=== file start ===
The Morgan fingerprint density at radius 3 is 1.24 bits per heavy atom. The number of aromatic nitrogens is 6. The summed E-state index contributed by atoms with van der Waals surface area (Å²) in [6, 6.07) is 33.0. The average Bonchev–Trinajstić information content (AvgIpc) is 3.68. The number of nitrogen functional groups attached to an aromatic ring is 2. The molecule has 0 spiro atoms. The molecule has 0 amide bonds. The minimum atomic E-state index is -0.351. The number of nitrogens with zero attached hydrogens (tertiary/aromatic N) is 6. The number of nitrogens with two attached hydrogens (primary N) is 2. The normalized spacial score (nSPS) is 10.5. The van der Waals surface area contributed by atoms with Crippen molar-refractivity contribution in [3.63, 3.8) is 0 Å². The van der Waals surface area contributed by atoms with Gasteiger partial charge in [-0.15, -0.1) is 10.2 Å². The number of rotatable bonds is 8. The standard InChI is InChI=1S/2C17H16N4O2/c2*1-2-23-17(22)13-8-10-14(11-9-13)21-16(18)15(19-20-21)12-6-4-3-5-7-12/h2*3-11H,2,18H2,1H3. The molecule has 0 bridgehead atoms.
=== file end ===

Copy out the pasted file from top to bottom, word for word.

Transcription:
The Morgan fingerprint density at radius 3 is 1.24 bits per heavy atom. The number of aromatic nitrogens is 6. The summed E-state index contributed by atoms with van der Waals surface area (Å²) in [6, 6.07) is 33.0. The average Bonchev–Trinajstić information content (AvgIpc) is 3.68. The number of nitrogen functional groups attached to an aromatic ring is 2. The molecule has 0 spiro atoms. The molecule has 0 amide bonds. The minimum atomic E-state index is -0.351. The number of nitrogens with zero attached hydrogens (tertiary/aromatic N) is 6. The number of nitrogens with two attached hydrogens (primary N) is 2. The normalized spacial score (nSPS) is 10.5. The van der Waals surface area contributed by atoms with Crippen molar-refractivity contribution in [3.63, 3.8) is 0 Å². The van der Waals surface area contributed by atoms with Gasteiger partial charge in [-0.15, -0.1) is 10.2 Å². The number of rotatable bonds is 8. The standard InChI is InChI=1S/2C17H16N4O2/c2*1-2-23-17(22)13-8-10-14(11-9-13)21-16(18)15(19-20-21)12-6-4-3-5-7-12/h2*3-11H,2,18H2,1H3. The molecule has 0 bridgehead atoms.